This article explores the school coordinator role in Initial Teacher Training (ITT) in England. Recognising that mentoring is fully embedded and highly researched in ITT, it argues the role of the coordinator, while integral to partnerships (DfE, 1992) is far less researched. We investigate tensions in the role, between managing programme-wide quality assurance, teaching professional studies and developing school-based mentors. These questions were explored through multi-site case studies with four HEIs and their partner schools in four linked phases of data collection. Data analysis established a range of different conceptualisations of the role, with only limited evidence of a development role with their mentors. We argue for policies which establish a more coherent conceptualisation of the role, and an agreed nomenclature. A key recommendation is to free coordinators from bureaucratic demands on their time to enable them to exemplify a new “professional multilingualism”.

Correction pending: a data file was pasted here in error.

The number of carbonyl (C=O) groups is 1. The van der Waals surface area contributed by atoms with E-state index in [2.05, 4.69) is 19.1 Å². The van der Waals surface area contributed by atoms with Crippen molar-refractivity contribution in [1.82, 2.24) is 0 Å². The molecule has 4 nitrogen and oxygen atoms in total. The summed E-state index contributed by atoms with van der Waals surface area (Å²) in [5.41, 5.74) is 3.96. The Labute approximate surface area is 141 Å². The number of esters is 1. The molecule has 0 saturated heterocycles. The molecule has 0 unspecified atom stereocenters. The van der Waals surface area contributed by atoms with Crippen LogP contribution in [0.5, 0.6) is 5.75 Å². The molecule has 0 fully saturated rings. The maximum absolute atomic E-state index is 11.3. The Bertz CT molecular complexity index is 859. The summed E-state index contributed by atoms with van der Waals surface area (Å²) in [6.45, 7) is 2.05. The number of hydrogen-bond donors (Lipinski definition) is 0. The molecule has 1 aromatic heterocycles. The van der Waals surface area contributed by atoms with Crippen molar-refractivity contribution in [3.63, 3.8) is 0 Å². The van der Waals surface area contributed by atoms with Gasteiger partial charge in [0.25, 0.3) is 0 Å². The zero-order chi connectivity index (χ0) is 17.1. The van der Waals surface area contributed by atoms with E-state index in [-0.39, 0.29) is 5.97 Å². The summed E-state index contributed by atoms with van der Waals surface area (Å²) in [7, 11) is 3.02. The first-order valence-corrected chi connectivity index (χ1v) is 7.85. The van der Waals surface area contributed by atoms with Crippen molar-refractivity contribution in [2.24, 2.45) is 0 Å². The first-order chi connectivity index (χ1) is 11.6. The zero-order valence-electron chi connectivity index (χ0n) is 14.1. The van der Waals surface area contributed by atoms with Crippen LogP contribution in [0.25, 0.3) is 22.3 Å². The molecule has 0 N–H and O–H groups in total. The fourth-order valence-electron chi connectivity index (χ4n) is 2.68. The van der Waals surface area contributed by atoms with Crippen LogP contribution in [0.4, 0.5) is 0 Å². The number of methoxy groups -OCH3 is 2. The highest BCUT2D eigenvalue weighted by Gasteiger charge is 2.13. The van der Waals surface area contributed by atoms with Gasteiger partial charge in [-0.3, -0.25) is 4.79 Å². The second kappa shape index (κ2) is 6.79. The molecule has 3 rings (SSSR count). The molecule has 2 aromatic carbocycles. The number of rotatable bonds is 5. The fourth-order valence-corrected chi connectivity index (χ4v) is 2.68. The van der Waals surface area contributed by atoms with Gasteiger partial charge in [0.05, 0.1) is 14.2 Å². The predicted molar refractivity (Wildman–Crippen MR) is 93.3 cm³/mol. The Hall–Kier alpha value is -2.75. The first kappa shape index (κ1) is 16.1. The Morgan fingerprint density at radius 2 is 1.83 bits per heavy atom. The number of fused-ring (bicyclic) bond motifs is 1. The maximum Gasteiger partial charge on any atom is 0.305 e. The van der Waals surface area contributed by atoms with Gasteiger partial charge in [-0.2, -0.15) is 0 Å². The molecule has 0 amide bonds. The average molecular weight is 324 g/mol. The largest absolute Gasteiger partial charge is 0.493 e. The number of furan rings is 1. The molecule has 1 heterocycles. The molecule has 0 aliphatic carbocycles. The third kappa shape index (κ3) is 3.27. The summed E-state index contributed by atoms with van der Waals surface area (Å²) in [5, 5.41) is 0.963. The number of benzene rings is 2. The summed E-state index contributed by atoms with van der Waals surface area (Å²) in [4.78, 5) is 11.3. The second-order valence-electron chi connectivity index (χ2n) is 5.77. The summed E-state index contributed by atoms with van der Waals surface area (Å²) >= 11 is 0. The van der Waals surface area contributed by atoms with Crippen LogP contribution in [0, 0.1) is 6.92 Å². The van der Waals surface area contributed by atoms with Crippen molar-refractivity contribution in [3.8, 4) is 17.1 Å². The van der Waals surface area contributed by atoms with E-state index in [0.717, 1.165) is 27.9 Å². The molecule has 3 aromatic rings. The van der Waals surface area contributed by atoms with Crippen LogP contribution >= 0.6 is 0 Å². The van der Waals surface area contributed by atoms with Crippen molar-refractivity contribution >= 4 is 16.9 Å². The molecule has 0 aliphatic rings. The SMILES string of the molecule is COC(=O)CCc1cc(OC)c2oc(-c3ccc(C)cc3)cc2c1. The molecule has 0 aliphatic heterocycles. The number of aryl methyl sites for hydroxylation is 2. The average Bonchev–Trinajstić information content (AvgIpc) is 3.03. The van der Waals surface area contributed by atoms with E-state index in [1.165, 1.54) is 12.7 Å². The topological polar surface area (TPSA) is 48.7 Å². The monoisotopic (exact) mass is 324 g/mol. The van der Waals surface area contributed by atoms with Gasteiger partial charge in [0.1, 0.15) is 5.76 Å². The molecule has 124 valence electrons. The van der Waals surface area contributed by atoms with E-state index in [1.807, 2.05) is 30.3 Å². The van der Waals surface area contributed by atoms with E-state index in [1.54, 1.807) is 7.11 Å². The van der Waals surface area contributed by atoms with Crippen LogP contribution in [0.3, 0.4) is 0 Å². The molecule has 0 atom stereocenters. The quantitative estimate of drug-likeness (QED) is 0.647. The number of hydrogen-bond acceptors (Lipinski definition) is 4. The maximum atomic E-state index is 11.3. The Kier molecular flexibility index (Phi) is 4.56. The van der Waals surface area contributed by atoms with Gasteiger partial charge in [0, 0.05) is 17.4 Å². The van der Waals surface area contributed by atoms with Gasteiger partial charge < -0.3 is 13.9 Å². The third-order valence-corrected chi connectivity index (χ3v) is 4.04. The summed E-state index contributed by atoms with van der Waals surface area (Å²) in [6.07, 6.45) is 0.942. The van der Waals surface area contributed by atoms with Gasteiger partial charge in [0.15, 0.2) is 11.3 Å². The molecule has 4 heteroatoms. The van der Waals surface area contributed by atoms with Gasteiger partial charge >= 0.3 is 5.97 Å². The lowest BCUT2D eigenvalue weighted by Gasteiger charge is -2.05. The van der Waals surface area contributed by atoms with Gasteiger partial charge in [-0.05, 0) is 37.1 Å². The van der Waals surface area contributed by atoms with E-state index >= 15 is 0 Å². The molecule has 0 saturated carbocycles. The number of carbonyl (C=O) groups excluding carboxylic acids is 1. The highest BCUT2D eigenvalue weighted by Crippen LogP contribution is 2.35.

• Contextualised approaches to widening participation a comparative case study of two UK universities

    Butcher, John; Corfield, Rohini; Rose-Adams, John; University of Derby (The Open University/, 2012-01)
    This article reports on institutional research at two contrasting UK universities, each with different foci in relation to widening participation (WP). The researchers sought to explore senior staff perspectives on the WP agenda at a time of unprecedented uncertainty and turmoil in the UK higher education sector. The research consisted primarily of interview data from university leaders responsible strategically for WP activity. The findings offer a nuanced narrative of the policy and practice of widening participation at two contrasting universities. Researchers found that the WP discourse itself is perceived as confused and discredited. Viewing ‘widening participation students’ as a homogenised group risks both the benefits of differentiated responses through discipline or subject areas and the benefits of more student-centred measures of success.